Windy terraces, wobbly tables and rude waiters

Swaddled in thick coats and blankets, the birthday party were shivering around a table strewn with dead bottles, half-empty glasses and plates scarred with the frozen remains of their lunch. By the time the cake arrived, two of the candles had already given up the fight and the others looked as if they were sputtering out their last.

“30 again,” the birthday girl said, and everybody laughed – and all of us on the other tables sang Happy Birthday and clapped while the French restaurant staff looked on in silent disdain.

Her daughter, who will not see 30 again either, was keen to move on because she had booked a three-hour slot outside a pub around the corner for the next stage of the celebrations. But the others were in no hurry and the birthday girl was feeling philosophical.

“Say what you like about the lockdown . . .” she said. I interrupted her to say that if she was going to say anything complimentary about the lockdown or tell us about lessons learned, I wanted to take back my Happy Birthday.

“The French eat outside all the time, and the Spanish. And now we’re doing it. Why didn’t we do it before?” she said.

I could think of at least 20 reasons, starting with my icy extremities. But they were not enough keep us away from windy terraces and wobbly tables set up in parking spaces – literally in the gutter – when outdoor hospitality reopened in England this week.

Table for two

The restaurant the birthday party chose has some of the rudest waiters in London, one of whom told me that a table of two on Tuesday asked him to be even ruder. “If you’re not horrible to us, we won’t feel we’ve really been to a French restaurant,” they told him.

Some of the streets in Soho are closed to traffic from 5pm every evening to allow for more tables, and a busy evening there on Monday provoked the usual outrage about young people enjoying themselves. Elsewhere in London, most restaurants will remain closed until May 17th, when indoor hospitality reopens.

Even then, it is not clear how many tables they will be allowed to serve because the government has yet to publish its social distancing review, which will decide how far we must remain apart indoors. This review is linked to another on vaccine passports, which could allow those who are vaccinated or have had coronavirus to enter bars and clubs where no social distancing is allowed.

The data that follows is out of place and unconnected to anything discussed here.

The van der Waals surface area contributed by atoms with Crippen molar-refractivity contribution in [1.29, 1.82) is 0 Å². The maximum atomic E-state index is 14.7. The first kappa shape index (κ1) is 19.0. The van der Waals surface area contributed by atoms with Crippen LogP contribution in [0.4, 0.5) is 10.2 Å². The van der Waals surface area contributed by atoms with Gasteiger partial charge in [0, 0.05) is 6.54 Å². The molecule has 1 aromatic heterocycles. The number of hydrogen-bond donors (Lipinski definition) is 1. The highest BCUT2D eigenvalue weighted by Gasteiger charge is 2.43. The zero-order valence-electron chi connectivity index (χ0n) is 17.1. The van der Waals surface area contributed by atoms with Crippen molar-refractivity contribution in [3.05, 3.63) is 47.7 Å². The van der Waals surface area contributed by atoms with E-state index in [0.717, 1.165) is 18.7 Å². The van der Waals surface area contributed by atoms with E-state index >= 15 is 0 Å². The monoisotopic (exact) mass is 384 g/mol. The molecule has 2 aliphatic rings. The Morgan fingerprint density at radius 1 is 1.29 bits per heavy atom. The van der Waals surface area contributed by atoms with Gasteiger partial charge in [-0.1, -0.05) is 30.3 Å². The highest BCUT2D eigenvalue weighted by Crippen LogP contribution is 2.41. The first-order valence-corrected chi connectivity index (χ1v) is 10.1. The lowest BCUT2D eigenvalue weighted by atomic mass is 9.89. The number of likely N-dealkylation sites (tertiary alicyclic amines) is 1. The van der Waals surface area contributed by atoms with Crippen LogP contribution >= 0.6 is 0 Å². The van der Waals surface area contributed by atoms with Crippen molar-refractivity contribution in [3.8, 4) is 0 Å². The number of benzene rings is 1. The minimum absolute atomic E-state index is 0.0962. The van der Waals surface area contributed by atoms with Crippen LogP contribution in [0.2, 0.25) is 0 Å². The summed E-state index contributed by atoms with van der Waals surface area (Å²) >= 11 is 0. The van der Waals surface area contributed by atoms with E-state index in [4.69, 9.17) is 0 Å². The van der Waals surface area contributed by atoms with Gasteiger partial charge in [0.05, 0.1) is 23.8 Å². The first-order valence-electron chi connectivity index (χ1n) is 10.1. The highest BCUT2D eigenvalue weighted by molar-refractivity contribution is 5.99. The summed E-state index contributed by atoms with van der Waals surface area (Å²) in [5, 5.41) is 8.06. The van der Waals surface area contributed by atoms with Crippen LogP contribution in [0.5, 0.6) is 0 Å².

A friend half my age surprised me the other day by saying she thought nobody should be able to use vaccine passports to go to clubs to travel abroad until everyone in the country had been offered a vaccination. I asked her what skin it was off her nose.

Decadent old bunch

“It’s a lot of skin off my nose. My whole nose is gone,” she said. “There’s a contract. We stayed at home so you wouldn’t die. Now you can stay at home until we can all go out.”

It was hard to argue with, although I had to tell her it had not occurred to me before and when I asked my older friends later, none of them had spared a thought for intergenerational fairness either. Shocked by our lack of imagination and empathy, I told my friends what a selfish, decadent old bunch they were.

As our lunch outside the French restaurant wound up late in the afternoon, an old gentleman with a copy of the Times under his arm asked if he could sit down and have a drink while he did the crossword. When the waiter went inside to find out, I asked him why he was doing the crossword so late.

“I save it up,” he said. “I find if I go for a long walk around 11 that takes me up to lunchtime and the rest of the day is not so long if I still have the crossword.”

I was thinking it would be hard to begrudge him any advantage a vaccine passport would bring and that for all the lockdown’s alleged value in reminding us what really matters, it has brought nothing welcome to most people, young and old.

The waiter came out and said sorry, none of the empty tables around us was available.

The Irish Times

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